As far as directly defending Syria and Iran, Russia does not operate under the American gung-ho modus operandi. Just like Iran will sit back and watch the KSA implode. Russia is not asked to give more than what is required in helping modernize and equip the Syrian Army. And guess what? Syria has enough men to fight for her integrity, and honourable Syrians will die standing before they ask anyone to come and fight their fight.
The other role that Russia can playing and has been playing is one that is diplomatic. Even though the recent Russian inroads towards initiating talks between Saudi Arabia and Syria have not gone further than a one-off meeting, Russian diplomacy is on the rise. Last but not least, Russia has played a big role in the UNSC and thwarted several Western attempts to impose different forms of sanctions on Syria.
If anything, Russia is not escalating its support to Syria at all of the above levels.
As a Lebanese/Syrian, I have one word to say to Russia and her leader; Spasiba.
The Saker: last question – what do you think will happen to the Zionist entity “Israel”? Do you think that they will succeed in creating their ethnically pure state, the last openly and officially racist state on the planet, or do you believe that Ayatollah Khomenei was correct when he predicted that “this occupation regime over Jerusalem must vanish from the arena of time”?
Ghassan Kadi: This is a difficult question to answer simply because what I would personally like to happen is one thing and that what I believe will happen is something else.
As I said earlier, I am an incurable pacifist and I will not make any apologies about it. To this effect, I do not believe that children should pay for the crimes of the parents. Israelis born in the land of Palestine to Zionist migrants are not culpable for the displacement of Palestinians any more than today’s Americans are accountable for the massacres of indigenous American tribes.
However, if second generation onwards Israelis continue to refuse Palestinians the “right of return”, other civil rights and land restitution, then they will need to be forced to comply militarily perhaps, as this would most likely would be the only means. But for certain anti-Israeli leaders and ideologues to talk about “cleansing” and “throwing Jews out in the sea” does not make them morally any better than the Haganah gangs who did the same to the Palestinians in the 1940’s.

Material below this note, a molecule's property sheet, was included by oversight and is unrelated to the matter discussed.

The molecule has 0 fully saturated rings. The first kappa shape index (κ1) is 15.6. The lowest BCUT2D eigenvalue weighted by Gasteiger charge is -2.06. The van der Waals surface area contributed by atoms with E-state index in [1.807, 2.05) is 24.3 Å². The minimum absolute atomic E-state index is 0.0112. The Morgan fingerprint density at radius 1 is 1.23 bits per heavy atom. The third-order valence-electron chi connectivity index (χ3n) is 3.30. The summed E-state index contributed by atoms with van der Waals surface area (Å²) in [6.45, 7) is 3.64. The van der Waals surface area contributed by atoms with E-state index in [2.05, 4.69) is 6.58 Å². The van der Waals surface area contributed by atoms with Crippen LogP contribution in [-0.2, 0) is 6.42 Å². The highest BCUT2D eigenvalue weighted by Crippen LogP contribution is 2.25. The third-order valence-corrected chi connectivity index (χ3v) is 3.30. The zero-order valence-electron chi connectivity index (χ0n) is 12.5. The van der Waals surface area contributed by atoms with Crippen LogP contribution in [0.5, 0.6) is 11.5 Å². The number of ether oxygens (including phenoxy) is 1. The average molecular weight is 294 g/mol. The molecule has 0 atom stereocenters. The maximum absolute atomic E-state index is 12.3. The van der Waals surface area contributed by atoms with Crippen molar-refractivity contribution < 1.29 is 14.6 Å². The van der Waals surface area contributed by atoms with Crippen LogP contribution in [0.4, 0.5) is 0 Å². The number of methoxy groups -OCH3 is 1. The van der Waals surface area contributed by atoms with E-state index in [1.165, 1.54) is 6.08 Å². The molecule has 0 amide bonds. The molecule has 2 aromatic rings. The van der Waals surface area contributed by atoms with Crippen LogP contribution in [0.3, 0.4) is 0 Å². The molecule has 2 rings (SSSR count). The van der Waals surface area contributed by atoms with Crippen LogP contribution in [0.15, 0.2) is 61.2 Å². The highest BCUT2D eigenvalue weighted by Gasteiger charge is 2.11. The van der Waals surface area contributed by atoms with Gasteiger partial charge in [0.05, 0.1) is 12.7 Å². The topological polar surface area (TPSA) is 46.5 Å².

That said, there is little doubt in my mind that time is not on Israel’s side and there are many reasons to base this statement on. When the tides turn the other way, and this is only a question of time, given Israel’s history of violence and inhumane treatment of Palestinians, the “revenge” is likely to be immense.
Ideally, the best resolution for any state is for an all-inclusive state, one state, in which all citizens are equal in the eyes of the law.
Jews have always been part-and-parcel of the Levant’s history and they should remain as such. Any attempt to keep them out of the equation is equally wrong as is any Zionist attempt to keep Palestinians (both Muslims and Christians) out of the same yet opposite equation.
With Israeli obstinacy and the allegedly God-given superiority that underpins Zionism, it is highly unlikely that we will see a one-state solution.
As a matter of fact, it is possible that one day the Israelis may accept the one-state solution when it is too late for them to dictate any terms. But they haven’t even yet accepted the two-state solution!!! In any event, a two-state solution is an admission of failure and acceptance that people of different religions cannot live on the same land, when in fact Jews, Christians and Muslims have lived together in peace for many centuries. It was only the introduction of Zionism that created the conflict.
Israel has got to realize that the more it inflicts pain and suffering on Palestinians, the more powerful the retaliation will one day be. But Israel seems to always want to thrive on the false principle that is based on the assumption that if a certain amount of force will not achieve the required objective, then more force will.
Israel is digging itself in, and the more it does, the more enemies it is creating.
If Islamists ever take control of the Levant, God forbid, they will eventually turn against Israel and vow to kill every Jewish man woman and child. To be realistic here again, if Islam is not reformed, and if its violent aspect that is based on misinterpreting its message is not properly and adequately dealt with, then it will be a matter of time before Islamists do achieve this control.
If on the other hand secularism and rationality win and Syria rises victorious and turns into a shining beacon of civility and progress for the entire region, then it will not be able to co-exist with Israel in its present form. Israel will either have to be integrated and thereby losing its Jewish majority (which it will never accept), or it will have to face massive wars and very dire consequences when it is no longer in a militarily superior position.
The Saker: thank you!
Many thanks, an excellent interview, much information and food for thought.
Israel is digging itself in, and the more it does, the more enemies it is creating.
Correct, the more they do, the more will be undone – Lao Tze.
Engdahl here tonight says Russia may get membership in OPEC?
Russia in OPEC?